contracts with little or no benefits at all. My colleagues of COLSIBA will tell you more about this later.

As for wages, in a study1 carried out in mid-November 2004 by ASEPROLA (an independent Central American NGO
based in San José, Costa Rica) at one of BANDECO‟s plantations, interviews revealed that, if the hours worked are
taken into account, then employees are barely earning the legal minimum wage. And a “living wage” was considered
to be at least 50% above what was being earned per fortnight. (living wage include chil dren‟s education, rent, better
food and clothing).

Colombia
Over 90% of the estimated 1.9 million tonnes of Cavendish bananas produced in 2000 in Colombia were exported.
Banana plantations occupy approx. 60,000 ha. About 16% of this surface is planted of banana criollo grown for the
domestic market. Production is concentrated in Antioquia and Magadalena which are conflict areas

Area under cultivation have increased until 94 after which the industry has entered a phase of decline. The evolution
of production throughout the 90s was marked by the violence returning to the province of Uraba and crop diseases in
Magdalena.

Colombia is part of the group of producer countries with high labour costs. There is a national collective bargaining
agreement between the industry and the trade union SITRAINAGRO co vering 340 plantations in Uraba and well
established environmental and social improvement plans (Banatura). This has given the Colombian industry a
stability which is the envy of most of its major competitors.

Prospects however are similar to those of CR: the fact that Chiquita has recently sold its Banadex subsidiary to
Banacol could be the first sign of a „race to the bottom‟.

Guatemala, Honduras and Panama                                                     Slide 7
Production has been decreasing or s tagnating between 85 and 2000 in these three countries which have been
strongly affected by adverse wheather conditions and Sigatoka. Exports recovered after 2000 in Guatemala and
Honduras

Guatemala
Guatemala has had the most stable area planted of all La tin American banana exporting countries. Exports have
increased in the 90s but the outlook for future expansion is mixed. More recently, the shift of the area planted to
highly productive land on the Southern Pacific coast with easy access to the West coas t of North America
accelerated. This area is called the „banana paradise‟ for its lack of labour rights regulation and trade union
organisations.

Honduras:
Honduras has an asphyxiated banana industry mainly due to the unsustainable prices paid by the TNCs. Banana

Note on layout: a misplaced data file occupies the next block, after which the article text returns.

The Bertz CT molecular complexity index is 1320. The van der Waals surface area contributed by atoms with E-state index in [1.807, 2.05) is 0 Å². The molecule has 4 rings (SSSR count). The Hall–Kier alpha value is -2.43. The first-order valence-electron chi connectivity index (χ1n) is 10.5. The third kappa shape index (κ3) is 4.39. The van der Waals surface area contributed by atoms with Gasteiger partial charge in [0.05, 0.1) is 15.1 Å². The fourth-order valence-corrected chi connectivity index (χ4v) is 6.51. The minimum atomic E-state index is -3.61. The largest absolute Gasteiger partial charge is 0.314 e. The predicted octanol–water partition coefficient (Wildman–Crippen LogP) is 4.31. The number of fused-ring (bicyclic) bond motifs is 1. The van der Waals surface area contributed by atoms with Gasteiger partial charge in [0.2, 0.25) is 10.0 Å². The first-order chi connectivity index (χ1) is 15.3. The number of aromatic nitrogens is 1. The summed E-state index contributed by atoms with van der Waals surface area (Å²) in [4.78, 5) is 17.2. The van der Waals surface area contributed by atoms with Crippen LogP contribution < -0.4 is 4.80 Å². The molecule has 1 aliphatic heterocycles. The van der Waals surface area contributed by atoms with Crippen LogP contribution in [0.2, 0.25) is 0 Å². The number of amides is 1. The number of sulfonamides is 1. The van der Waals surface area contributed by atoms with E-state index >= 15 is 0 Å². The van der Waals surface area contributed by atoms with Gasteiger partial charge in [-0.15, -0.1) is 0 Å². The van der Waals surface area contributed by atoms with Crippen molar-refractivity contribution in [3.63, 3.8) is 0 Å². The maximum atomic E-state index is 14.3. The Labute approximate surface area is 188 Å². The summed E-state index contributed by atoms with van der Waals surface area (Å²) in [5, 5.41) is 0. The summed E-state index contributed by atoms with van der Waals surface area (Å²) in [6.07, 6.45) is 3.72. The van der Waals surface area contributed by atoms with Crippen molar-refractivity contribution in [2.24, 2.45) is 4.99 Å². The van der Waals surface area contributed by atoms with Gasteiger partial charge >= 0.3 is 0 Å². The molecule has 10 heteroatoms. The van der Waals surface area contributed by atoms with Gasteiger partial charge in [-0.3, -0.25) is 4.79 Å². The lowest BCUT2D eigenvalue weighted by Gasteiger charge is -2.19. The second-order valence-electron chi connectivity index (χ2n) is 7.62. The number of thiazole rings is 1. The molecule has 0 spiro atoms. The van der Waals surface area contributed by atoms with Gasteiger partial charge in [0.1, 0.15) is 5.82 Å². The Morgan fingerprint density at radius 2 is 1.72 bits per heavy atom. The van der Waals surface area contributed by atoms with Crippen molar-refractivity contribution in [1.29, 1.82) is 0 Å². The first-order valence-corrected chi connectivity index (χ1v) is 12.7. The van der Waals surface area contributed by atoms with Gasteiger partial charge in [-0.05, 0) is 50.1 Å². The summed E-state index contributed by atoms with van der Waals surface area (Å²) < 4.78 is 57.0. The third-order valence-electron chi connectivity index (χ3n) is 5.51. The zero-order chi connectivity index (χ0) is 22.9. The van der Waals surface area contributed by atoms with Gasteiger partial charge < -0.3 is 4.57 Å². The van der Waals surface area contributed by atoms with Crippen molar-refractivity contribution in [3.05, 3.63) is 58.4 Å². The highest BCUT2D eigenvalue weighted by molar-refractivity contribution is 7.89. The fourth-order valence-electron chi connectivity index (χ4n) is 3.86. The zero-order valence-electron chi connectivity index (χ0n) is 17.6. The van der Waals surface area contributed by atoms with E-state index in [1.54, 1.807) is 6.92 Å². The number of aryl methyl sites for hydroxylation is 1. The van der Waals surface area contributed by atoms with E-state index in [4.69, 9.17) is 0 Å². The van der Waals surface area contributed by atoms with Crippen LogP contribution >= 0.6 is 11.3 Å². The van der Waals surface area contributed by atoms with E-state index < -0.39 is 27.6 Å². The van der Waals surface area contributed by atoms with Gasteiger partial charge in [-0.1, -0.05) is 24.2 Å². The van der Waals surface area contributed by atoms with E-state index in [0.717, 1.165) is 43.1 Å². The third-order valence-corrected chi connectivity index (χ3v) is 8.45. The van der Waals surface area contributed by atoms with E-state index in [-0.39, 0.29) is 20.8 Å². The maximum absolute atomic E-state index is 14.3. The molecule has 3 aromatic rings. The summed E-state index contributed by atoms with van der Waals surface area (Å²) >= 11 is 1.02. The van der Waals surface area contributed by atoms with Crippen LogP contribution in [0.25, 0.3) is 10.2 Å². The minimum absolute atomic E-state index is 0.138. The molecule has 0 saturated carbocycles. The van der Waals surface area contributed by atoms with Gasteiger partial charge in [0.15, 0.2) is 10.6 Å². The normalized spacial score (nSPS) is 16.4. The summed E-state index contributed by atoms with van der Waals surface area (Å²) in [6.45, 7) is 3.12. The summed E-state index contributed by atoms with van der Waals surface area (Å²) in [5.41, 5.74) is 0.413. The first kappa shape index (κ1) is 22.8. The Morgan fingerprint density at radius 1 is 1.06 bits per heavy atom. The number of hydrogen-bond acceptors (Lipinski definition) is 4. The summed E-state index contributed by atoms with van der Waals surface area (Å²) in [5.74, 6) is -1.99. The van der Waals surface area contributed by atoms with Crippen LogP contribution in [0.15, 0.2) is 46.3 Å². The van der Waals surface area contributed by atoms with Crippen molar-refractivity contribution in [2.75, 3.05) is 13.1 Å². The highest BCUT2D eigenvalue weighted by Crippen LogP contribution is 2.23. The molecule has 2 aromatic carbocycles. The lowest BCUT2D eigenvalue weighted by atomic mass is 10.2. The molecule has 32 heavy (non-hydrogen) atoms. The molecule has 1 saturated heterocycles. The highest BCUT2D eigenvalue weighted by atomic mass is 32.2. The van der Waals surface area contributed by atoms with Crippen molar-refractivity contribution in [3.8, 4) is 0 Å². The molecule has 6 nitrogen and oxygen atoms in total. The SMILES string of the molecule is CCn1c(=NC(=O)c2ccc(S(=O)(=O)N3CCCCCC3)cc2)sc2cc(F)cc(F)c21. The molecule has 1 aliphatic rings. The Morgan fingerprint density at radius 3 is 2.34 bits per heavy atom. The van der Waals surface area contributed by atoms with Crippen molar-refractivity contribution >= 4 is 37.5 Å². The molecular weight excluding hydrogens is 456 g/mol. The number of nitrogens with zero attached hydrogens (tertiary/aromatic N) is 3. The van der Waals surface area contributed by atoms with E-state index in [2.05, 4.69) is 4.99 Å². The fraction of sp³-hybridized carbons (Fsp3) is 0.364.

production and exports have been declining at the rate of 4.5% per annum since 85. Hurricane Mitch in 98 destroyed
70% of the crop. It was followed by an intensive programme of replanting and exports are now back to pre -Mitch
level. Multinationals withdrew from production after Hur. Mitch. Presently, there are 19 surviving national producers
highly indebted who sell to Chiquita and Dole.

Both countries were among the group with the highest amount of organised workers. From the beginning of 1993 to
the end of 2004, more than 8.000 unionised workers were made redundant as a result of closures, large -scale
dismissals and ill health. And this despite eager response from trade unions to companies‟ demands to lower both
labour and social conditions.

Panama:




1
 Association of Labour Pro motion Serv ices, ASEP ROLA, “ The real wage situation of male and female workers in
11 banana plantations in Costa Rica, in comparison with a ‘sustainable living wage’ ”, San José, 19/11/2004

West European Preparatory Seminar for the Second International Banana Conference                             8
February 10th – 11 th 2005 London Report of the meeting                            www.ibc2.org
Panama used to be one of the leading banana exporters in the world but production has decreased rapidly in the 90s.
Reasons are rising production costs, industrial disputes and black Sigatoka. Chiquita sold its plantations on the
Pacific Cost recently. They now contract independent plantations which are strongly affected by the lower prices.

Nicaragua: exports from Nicaragua have consistantly fallen in the last three decades at a rate of 3.7% per year from
130,000 t in the 70s to 44,000 t. in 2000. Exports declined rapidly after Standard Fruit (Dole) left the country in 1982.

Pulling production out of Nicaragua has doomed this country into a severe social crisis. Nicaragua depended on
bananas not only as a source of labour, but also for trade from domestic sales. Now it feeds other banana-producing
regions with migrant workers.

A word about Peru and Brazil on the increase
Brazil: is rapidly becoming a noticeable exporter. Its banana exports in 2002 were over 220,000 tonnes, to compare
with 72,000 t in 2000. Multinational companies are massively investing in Brazil where costs of production are as low
as Ecuador.
Del Monte has developed 14 plantations in the Norde Este (3,000 ha.) which represent about 53,000 tonnes
exported.
Brazil producer prices 2002 were 2.8 US$ per box to compare with 3.4 in Ecuador at the same time

Peru: 19,000 t of organic bananas were exported in 2002.
A large plantation and 5,000 small farmers of less than 1 ha. selling partly to Chiquita and partly to the organic and
fairtrade markets of Europe.

2.2 South East Asia                                                                                 Slide 8

The Philippines became the world‟s second biggest exporter of banana in 2004
Production: 5.5 mio tonnes; Exports are on the increase with 1.4 mio tonnes in 2002.
The Philippines export to Japan (66%), China (12%), Republic of Korea (7%), Taiwan Province of China (6%) and